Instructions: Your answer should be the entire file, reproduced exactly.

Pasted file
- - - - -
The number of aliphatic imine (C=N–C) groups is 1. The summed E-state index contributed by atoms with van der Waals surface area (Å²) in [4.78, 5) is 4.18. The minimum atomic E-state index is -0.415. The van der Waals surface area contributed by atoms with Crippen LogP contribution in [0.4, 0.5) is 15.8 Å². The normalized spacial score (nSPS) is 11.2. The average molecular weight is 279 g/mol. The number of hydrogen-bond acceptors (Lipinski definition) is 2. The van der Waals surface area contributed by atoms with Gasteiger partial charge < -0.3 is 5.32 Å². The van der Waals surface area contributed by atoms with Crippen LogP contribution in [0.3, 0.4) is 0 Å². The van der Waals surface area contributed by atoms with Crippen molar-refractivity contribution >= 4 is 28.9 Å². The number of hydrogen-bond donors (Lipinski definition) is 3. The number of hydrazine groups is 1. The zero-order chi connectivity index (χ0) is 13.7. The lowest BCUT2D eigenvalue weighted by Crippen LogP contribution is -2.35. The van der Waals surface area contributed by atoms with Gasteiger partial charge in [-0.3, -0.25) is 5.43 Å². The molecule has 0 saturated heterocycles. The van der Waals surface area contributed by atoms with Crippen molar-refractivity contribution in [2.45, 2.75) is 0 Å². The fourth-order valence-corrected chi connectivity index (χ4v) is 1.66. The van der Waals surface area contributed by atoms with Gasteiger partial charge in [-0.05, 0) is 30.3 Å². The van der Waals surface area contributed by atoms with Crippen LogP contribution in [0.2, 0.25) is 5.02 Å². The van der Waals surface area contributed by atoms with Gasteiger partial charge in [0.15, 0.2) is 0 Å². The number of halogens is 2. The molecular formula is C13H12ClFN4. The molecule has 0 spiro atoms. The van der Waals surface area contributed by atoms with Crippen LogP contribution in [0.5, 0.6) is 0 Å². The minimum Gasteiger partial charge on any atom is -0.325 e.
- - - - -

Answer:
The number of aliphatic imine (C=N–C) groups is 1. The summed E-state index contributed by atoms with van der Waals surface area (Å²) in [4.78, 5) is 4.18. The minimum atomic E-state index is -0.415. The van der Waals surface area contributed by atoms with Crippen LogP contribution in [0.4, 0.5) is 15.8 Å². The normalized spacial score (nSPS) is 11.2. The average molecular weight is 279 g/mol. The number of hydrogen-bond acceptors (Lipinski definition) is 2. The van der Waals surface area contributed by atoms with Gasteiger partial charge < -0.3 is 5.32 Å². The van der Waals surface area contributed by atoms with Crippen LogP contribution in [0.3, 0.4) is 0 Å². The van der Waals surface area contributed by atoms with Crippen molar-refractivity contribution >= 4 is 28.9 Å². The number of hydrogen-bond donors (Lipinski definition) is 3. The number of hydrazine groups is 1. The zero-order chi connectivity index (χ0) is 13.7. The lowest BCUT2D eigenvalue weighted by Crippen LogP contribution is -2.35. The van der Waals surface area contributed by atoms with Gasteiger partial charge in [-0.3, -0.25) is 5.43 Å². The molecule has 0 saturated heterocycles. The van der Waals surface area contributed by atoms with Crippen molar-refractivity contribution in [2.45, 2.75) is 0 Å². The fourth-order valence-corrected chi connectivity index (χ4v) is 1.66. The van der Waals surface area contributed by atoms with Gasteiger partial charge in [-0.05, 0) is 30.3 Å². The van der Waals surface area contributed by atoms with Crippen LogP contribution in [0.2, 0.25) is 5.02 Å². The van der Waals surface area contributed by atoms with Gasteiger partial charge in [0.15, 0.2) is 0 Å². The number of halogens is 2. The molecular formula is C13H12ClFN4. The molecule has 0 spiro atoms. The van der Waals surface area contributed by atoms with Crippen LogP contribution in [0.5, 0.6) is 0 Å². The minimum Gasteiger partial charge on any atom is -0.325 e.